A fact-checker from FLARE Magazine followed up on a recent interview I did on time-tracking and sleep, which will come out in the September issue. Among other things, he asked me to confirm the following statement: "You mentioned that after a few weeks or months analyzing sleep date and daily schedules, most can find more otherwise wasted time for sleep." It turns out I have a strong reaction against this idea of “wasting time”, so we explored the nuances in a phone call. I thought I’d dig into those ideas here so that I can understand them further.
People often ask me about tracking time. They say things like: “I waste a lot of time commuting/waiting/doing chores/watching television.” “I want to spend more time writing, but work and family obligations get in the way.” “I should be exercising, but I find myself playing video games instead.”
I try to share not only the mechanics but also a good mindset. Like everything that you can track, you can lose yourself in self-criticism or frustration. Beating yourself up may work for some people, but I find that it’s easier to learn and grow if I accept where I’m coming from. Practise loving kindness, even with—especially with—yourself.
You choose your activities because you’re getting some kind of payoff from it. Maybe you don’t consciously decide, and maybe you haven’t questioned your assumptions, but you always get something – whether it’s the opportunity for progress or the avoidance of pain. You might take a chance that doesn’t work out, but that doesn’t mean your decision was bad. It’s okay. Embrace that, and work on understanding your decisions and trade-offs.
I gave this example: Work is valuable. But if you work long hours and deprive themselves of sleep, it can affect your ability to do things at work and outside work. If you’re okay with the trade-offs, then it’s fine – maybe a temporary sacrifice to make things better. If you aren’t okay, it might be a good opportunity to examine your assumptions. Is more really better?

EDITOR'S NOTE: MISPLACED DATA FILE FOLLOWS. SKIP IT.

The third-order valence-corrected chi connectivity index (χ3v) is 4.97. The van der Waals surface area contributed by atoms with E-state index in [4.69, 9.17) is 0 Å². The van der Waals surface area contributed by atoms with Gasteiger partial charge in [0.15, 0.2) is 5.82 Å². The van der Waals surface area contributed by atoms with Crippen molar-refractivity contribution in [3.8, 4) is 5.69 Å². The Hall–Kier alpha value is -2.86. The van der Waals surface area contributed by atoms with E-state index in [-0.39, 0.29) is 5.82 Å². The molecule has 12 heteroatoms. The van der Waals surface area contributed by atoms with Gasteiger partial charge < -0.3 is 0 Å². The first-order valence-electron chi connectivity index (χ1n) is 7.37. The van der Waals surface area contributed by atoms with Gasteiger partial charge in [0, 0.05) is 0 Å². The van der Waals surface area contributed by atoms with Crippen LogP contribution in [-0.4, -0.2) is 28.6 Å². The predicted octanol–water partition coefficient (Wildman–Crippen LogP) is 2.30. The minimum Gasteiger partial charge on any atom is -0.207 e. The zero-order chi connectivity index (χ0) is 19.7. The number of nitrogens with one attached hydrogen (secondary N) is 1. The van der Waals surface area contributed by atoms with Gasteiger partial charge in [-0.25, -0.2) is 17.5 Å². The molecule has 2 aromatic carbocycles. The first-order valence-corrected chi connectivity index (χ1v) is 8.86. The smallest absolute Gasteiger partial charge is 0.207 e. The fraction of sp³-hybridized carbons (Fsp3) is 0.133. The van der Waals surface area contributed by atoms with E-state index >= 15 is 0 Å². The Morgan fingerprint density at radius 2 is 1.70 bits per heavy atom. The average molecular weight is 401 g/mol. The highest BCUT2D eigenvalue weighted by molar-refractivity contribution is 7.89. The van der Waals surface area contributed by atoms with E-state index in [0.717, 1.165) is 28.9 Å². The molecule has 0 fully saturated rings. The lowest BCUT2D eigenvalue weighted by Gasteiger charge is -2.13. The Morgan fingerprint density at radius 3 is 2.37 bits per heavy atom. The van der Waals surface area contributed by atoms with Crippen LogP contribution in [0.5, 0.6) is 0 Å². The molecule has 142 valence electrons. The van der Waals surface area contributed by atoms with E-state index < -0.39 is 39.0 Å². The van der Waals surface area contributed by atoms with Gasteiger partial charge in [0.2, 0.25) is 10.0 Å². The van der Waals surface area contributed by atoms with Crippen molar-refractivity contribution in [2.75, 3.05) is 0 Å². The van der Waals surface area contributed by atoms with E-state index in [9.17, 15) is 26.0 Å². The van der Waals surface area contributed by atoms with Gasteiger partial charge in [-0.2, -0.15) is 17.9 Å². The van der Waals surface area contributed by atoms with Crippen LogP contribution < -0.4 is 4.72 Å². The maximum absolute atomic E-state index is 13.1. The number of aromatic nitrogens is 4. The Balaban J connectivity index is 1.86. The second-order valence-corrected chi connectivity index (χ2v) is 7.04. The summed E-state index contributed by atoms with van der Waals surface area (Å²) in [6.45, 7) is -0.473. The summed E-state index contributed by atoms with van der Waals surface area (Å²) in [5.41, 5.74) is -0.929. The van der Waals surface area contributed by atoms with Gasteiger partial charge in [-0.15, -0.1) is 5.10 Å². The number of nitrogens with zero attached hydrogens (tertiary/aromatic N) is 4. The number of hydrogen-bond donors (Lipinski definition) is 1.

So that’s one reason why you aren’t wasting your time: you’re probably getting something out of it, although you might not have thought about what that is and what you’re giving up. If you try to cut out all television-viewing for your life so that you can free up time for reading, but you don’t address the underlying needs or tensions that were why you chose TV over other activities before, you’ll be fighting yourself. The Power of Habit has a good explanation of the habit loop and how to replace habitual actions with others.
My life is full of things that people might consider wastes of time. I sleep when I’m sleepy. I write my way through tangled thoughts. I read things that may not be immediately helpful. But it’s all part of my life. Sometimes I consciously decide how to spend my time. Sometimes I do things without looking at the trade-offs well. Sometimes I take chances that don’t work out. Still, it feels better to work with what I have than to judge myself for what I don’t.
So instead of “don’t waste time”, I think the goal of my tracking is more about “understand myself better and make better decisions”. Hope that helps clarify the difference!
Do you think you waste time? What do you get out of it?